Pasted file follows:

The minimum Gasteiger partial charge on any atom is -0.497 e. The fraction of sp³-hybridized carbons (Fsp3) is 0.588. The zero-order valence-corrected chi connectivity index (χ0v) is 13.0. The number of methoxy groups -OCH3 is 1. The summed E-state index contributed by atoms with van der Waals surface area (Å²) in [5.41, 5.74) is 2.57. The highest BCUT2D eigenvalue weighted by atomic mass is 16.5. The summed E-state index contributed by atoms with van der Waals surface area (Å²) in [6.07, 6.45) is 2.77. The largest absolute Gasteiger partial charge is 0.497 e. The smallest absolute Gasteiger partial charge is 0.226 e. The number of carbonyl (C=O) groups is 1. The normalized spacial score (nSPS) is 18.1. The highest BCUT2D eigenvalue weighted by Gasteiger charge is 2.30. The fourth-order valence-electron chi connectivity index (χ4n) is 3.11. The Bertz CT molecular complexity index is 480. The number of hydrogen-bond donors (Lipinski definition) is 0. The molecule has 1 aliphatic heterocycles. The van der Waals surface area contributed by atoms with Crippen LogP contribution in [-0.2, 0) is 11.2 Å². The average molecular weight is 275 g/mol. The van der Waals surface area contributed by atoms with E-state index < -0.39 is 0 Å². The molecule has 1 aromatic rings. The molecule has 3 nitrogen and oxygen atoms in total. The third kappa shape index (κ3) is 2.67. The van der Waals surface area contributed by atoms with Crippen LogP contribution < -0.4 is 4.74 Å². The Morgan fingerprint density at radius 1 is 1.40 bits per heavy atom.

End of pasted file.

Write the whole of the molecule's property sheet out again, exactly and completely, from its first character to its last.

The minimum Gasteiger partial charge on any atom is -0.497 e. The fraction of sp³-hybridized carbons (Fsp3) is 0.588. The zero-order valence-corrected chi connectivity index (χ0v) is 13.0. The number of methoxy groups -OCH3 is 1. The summed E-state index contributed by atoms with van der Waals surface area (Å²) in [5.41, 5.74) is 2.57. The highest BCUT2D eigenvalue weighted by atomic mass is 16.5. The summed E-state index contributed by atoms with van der Waals surface area (Å²) in [6.07, 6.45) is 2.77. The largest absolute Gasteiger partial charge is 0.497 e. The smallest absolute Gasteiger partial charge is 0.226 e. The number of carbonyl (C=O) groups is 1. The normalized spacial score (nSPS) is 18.1. The highest BCUT2D eigenvalue weighted by Gasteiger charge is 2.30. The fourth-order valence-electron chi connectivity index (χ4n) is 3.11. The Bertz CT molecular complexity index is 480. The number of hydrogen-bond donors (Lipinski definition) is 0. The molecule has 1 aliphatic heterocycles. The van der Waals surface area contributed by atoms with Crippen LogP contribution in [-0.2, 0) is 11.2 Å². The average molecular weight is 275 g/mol. The van der Waals surface area contributed by atoms with E-state index < -0.39 is 0 Å². The molecule has 1 aromatic rings. The molecule has 3 nitrogen and oxygen atoms in total. The third kappa shape index (κ3) is 2.67. The van der Waals surface area contributed by atoms with Crippen LogP contribution < -0.4 is 4.74 Å². The Morgan fingerprint density at radius 1 is 1.40 bits per heavy atom.